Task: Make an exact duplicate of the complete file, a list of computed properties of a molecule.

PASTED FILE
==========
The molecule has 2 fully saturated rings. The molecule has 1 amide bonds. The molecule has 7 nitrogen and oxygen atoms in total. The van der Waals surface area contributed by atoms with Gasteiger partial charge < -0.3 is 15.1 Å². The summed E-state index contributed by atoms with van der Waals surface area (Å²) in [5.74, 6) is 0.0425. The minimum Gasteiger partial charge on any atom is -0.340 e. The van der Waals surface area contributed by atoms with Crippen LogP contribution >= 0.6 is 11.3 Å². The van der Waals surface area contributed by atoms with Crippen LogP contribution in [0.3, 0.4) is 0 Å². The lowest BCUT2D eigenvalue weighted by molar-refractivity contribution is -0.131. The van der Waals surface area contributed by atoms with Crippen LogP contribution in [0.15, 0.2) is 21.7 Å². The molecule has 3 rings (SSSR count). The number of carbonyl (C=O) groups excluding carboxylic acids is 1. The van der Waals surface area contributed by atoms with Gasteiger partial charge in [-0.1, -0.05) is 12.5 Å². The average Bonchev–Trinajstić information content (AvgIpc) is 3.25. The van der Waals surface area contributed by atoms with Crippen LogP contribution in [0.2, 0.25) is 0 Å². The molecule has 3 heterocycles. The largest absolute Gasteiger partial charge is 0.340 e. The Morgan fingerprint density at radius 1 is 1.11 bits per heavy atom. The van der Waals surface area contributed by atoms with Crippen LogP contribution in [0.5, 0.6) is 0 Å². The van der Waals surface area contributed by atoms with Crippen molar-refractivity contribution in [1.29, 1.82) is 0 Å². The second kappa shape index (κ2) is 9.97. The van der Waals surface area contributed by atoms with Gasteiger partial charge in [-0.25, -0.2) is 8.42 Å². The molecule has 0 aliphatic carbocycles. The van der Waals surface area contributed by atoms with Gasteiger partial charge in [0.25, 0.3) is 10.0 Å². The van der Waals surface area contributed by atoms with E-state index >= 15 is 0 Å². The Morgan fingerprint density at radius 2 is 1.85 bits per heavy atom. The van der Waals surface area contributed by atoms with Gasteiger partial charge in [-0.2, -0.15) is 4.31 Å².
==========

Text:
The molecule has 2 fully saturated rings. The molecule has 1 amide bonds. The molecule has 7 nitrogen and oxygen atoms in total. The van der Waals surface area contributed by atoms with Gasteiger partial charge < -0.3 is 15.1 Å². The summed E-state index contributed by atoms with van der Waals surface area (Å²) in [5.74, 6) is 0.0425. The minimum Gasteiger partial charge on any atom is -0.340 e. The van der Waals surface area contributed by atoms with Crippen LogP contribution >= 0.6 is 11.3 Å². The van der Waals surface area contributed by atoms with Crippen LogP contribution in [0.3, 0.4) is 0 Å². The lowest BCUT2D eigenvalue weighted by molar-refractivity contribution is -0.131. The van der Waals surface area contributed by atoms with Crippen LogP contribution in [0.15, 0.2) is 21.7 Å². The molecule has 3 rings (SSSR count). The number of carbonyl (C=O) groups excluding carboxylic acids is 1. The van der Waals surface area contributed by atoms with Gasteiger partial charge in [-0.1, -0.05) is 12.5 Å². The average Bonchev–Trinajstić information content (AvgIpc) is 3.25. The van der Waals surface area contributed by atoms with Crippen LogP contribution in [0.2, 0.25) is 0 Å². The molecule has 3 heterocycles. The largest absolute Gasteiger partial charge is 0.340 e. The Morgan fingerprint density at radius 1 is 1.11 bits per heavy atom. The van der Waals surface area contributed by atoms with Crippen LogP contribution in [0.5, 0.6) is 0 Å². The van der Waals surface area contributed by atoms with Crippen molar-refractivity contribution in [1.29, 1.82) is 0 Å². The second kappa shape index (κ2) is 9.97. The van der Waals surface area contributed by atoms with Gasteiger partial charge in [-0.25, -0.2) is 8.42 Å². The molecule has 0 aliphatic carbocycles. The van der Waals surface area contributed by atoms with Gasteiger partial charge in [0.25, 0.3) is 10.0 Å². The van der Waals surface area contributed by atoms with E-state index >= 15 is 0 Å². The Morgan fingerprint density at radius 2 is 1.85 bits per heavy atom. The van der Waals surface area contributed by atoms with Gasteiger partial charge in [-0.2, -0.15) is 4.31 Å².